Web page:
Presidents call for fair play before Clasico
Appearing at a news conference recorded by dozens of television cameras at the Catalan capital's tennis club, Sandro Rosell of Barca and Real's Florentino Perez said they hoped the match, which will be watched by millions around the world, would be a festival of football.
The pair, who preside over the world's two-richest clubs by income and ended the news conference with a hug, were speaking after a small group of radical Barca fans hurled missiles at the Real coach as it arrived at the team hotel late on Sunday.
A Real spokesman said one object, probably a stone, had struck a window near to where defenders Raul Albiol and Alvaro Arbeloa were seated. The window did not shatter and the players were unhurt.
"I hope that tonight we see a great spectacle and a lot of fair play," Rosell said, before urging the Barca fans to focus on supporting their team.
"We have to send a message to the whole world that two great rivals like Barca and Real Madrid must dedicate themselves to playing and showing that soccer does not divide but unite."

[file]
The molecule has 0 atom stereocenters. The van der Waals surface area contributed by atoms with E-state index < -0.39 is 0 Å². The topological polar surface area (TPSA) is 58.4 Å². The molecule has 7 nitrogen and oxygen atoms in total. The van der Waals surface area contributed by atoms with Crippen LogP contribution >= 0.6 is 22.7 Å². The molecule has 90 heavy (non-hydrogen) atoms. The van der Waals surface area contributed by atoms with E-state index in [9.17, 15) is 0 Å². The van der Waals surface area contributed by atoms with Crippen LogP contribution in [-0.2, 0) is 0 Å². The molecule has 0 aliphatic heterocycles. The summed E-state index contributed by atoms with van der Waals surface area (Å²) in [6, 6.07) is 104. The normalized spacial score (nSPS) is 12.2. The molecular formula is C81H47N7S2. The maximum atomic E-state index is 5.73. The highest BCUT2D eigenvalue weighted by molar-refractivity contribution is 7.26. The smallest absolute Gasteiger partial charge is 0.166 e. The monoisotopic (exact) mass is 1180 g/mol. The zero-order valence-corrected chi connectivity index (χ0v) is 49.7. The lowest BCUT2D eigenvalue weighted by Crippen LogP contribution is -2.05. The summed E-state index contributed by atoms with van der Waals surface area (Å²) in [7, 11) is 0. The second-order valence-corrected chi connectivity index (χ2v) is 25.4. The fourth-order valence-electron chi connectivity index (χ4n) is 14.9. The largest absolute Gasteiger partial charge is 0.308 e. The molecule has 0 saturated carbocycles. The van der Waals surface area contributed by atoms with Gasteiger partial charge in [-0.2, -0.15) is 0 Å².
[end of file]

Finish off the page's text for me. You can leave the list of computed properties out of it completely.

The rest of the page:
Perez, whose unbeaten side are a point ahead of second-placed Barca in the La Liga standings after 12 matches, added: "It's a day of celebration. Two of the best teams in the world meet today and it's a match that attracts all soccer fans around the world.
"We will respond accordingly, not only with fair play but also by playing good football as we are obliged to."
Rosell, who is set to experience his first "Clasico" since taking over from Joan Laporta as president, sought to play down the importance of the game to the title race.
"It won't be decisive by any means," he said. "Whoever wins tonight will not be champion as there is a lot of the season left and there are other teams, not just Barca and Real."